It’s a story we can all relate to, in one way or another
Alex Tizon is a Pulitzer Prize-winning journalist and the author of Big Little Man: In Search Of My Asian Self. And yet, last year his name become synonymous with another piece of work: My Family’s Slave.
It was meant to be an ode to Eudocia Tomas Pulido (lovingly—debatable—called Lola), the woman who raised Alex, his siblings, his daughters and his mother. But the internet gave it power and My Family’s Slave became so much bigger than anyone thought, including perhaps the author himself.
It told the story of our people, run amuck by life and fighting through with a mix of love and desperation. You can click here to read the entire prose.
Lola’s story is part of our personal lives.
Real and painfully relatable
Lola’s story is one we’re all familiar with, whether by personal experience or by hearing stories passed on through the generations. We all have our own Lola, or know a Lola and maybe at one point in our lives even played a Lola to someone else. She dedicated her life to a family that wasn’t hers, but eventually learned to call her own. It was her face that the children first saw in the morning and the last they saw while they drifted off to sleep. It was her voice that soothed our nightmares, it was her hand we held walking to school and her embrace we rant to when the final bell rang.
Alex’s words were painful to read not because it left us nostalgic. They painted a picture of heartache, hard labor and little to no rewards. So yes, we felt bad for Lola and even had a hard time understanding why anyone—especially someone that looked to her for comfort—would treat her as horridly as they did.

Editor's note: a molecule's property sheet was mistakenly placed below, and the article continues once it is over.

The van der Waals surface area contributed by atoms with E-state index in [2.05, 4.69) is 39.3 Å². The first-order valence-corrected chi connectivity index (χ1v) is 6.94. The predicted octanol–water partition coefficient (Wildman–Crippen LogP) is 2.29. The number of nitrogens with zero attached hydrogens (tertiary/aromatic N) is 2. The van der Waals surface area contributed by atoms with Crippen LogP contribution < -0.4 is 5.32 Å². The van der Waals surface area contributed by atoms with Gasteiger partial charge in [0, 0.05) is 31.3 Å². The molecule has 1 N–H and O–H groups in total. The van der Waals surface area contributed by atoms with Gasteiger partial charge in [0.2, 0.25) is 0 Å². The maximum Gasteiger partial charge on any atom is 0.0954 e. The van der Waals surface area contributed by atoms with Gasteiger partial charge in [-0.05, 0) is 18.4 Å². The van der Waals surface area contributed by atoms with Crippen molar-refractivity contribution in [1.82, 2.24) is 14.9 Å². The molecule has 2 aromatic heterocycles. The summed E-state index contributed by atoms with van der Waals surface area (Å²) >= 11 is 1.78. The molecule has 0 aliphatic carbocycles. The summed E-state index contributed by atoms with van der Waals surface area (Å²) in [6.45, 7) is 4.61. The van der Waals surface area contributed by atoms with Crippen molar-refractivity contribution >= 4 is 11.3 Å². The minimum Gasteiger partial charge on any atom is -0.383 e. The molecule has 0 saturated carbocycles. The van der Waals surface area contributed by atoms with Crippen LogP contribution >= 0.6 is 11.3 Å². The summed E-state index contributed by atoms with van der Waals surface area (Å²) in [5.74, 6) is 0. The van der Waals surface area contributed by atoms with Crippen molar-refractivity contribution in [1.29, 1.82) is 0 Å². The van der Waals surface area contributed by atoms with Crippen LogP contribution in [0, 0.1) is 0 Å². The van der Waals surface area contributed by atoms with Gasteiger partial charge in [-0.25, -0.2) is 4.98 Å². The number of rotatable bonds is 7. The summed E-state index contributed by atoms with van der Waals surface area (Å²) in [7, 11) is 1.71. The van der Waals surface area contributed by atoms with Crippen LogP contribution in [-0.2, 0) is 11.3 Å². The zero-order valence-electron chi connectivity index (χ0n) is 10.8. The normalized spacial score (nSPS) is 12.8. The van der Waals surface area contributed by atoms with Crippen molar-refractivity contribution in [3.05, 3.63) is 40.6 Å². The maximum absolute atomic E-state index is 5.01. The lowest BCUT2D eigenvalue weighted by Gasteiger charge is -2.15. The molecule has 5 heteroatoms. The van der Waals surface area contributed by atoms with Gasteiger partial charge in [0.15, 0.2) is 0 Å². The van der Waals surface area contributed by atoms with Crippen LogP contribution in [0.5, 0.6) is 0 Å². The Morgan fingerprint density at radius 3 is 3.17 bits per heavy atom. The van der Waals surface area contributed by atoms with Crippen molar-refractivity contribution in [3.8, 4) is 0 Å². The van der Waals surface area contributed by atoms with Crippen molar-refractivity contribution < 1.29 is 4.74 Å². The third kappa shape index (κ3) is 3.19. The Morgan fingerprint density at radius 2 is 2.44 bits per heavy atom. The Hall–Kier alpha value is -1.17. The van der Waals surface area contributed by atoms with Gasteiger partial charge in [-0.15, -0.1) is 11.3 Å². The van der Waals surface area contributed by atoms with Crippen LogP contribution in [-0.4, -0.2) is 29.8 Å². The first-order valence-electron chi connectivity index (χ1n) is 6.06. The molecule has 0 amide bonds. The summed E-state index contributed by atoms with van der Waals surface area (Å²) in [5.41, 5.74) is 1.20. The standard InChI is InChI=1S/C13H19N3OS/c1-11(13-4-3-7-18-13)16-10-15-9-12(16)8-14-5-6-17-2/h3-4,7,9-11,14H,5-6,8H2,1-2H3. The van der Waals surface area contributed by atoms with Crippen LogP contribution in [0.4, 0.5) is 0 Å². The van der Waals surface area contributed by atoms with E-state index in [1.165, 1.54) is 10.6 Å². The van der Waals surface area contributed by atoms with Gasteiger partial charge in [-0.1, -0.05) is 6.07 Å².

But there were more layers to this pain. There was knowing that, in one way or another, we’ve mistreated someone that was only trying to help. There was knowing that, in one point in our lives, we knew what was right and still turned the other way. It was knowing Lola’s story is a part of our personal lives.
They seemed the epitome of disrespect and ungratefulness.
Alex’s words were painful to read for more reasons than one. Yes, we felt bad for Lola and had a hard time understanding why anyone – especially someone that looked to her for comfort – would treat her as horridly as they did. But there were more layers to the pain. There was knowing that, in one way or another, we’ve mistreated someone that was only trying to help. There was knowing that, in one point in our lives, we knew what was right and still turned the other way. It was knowing Lola’s story is part of our personal lives.
We found bits of ourselves within almost every piece of Alex’s writing, right down to the sob fest of returning Lola’s ashes and her not being able to call the Philippines home anymore. We found ourselves in Alex’s parents, his siblings and himself—even when they seemed the epitome of disrespect and ungratefulness.
Image courtesy of The Atlantic.
The story, which was published posthumously after Alex’s death in March, raised a lot of debate. Why didn’t he and his siblings do more? Why didn’t they get her sooner? Why didn’t Lola run away? Why did she never fight back?
What we need to remember is that Alex wrote his ode not to ask for forgiveness exactly, but to shed light on a story that is overtimes swept under the rug. And us debating about it, speaking about it and these things consequently opening our minds to what should have been done? Well, that’s exactly what has to happen. So start the damn conversation and #KeepItGoing.
Art Alexandra Lara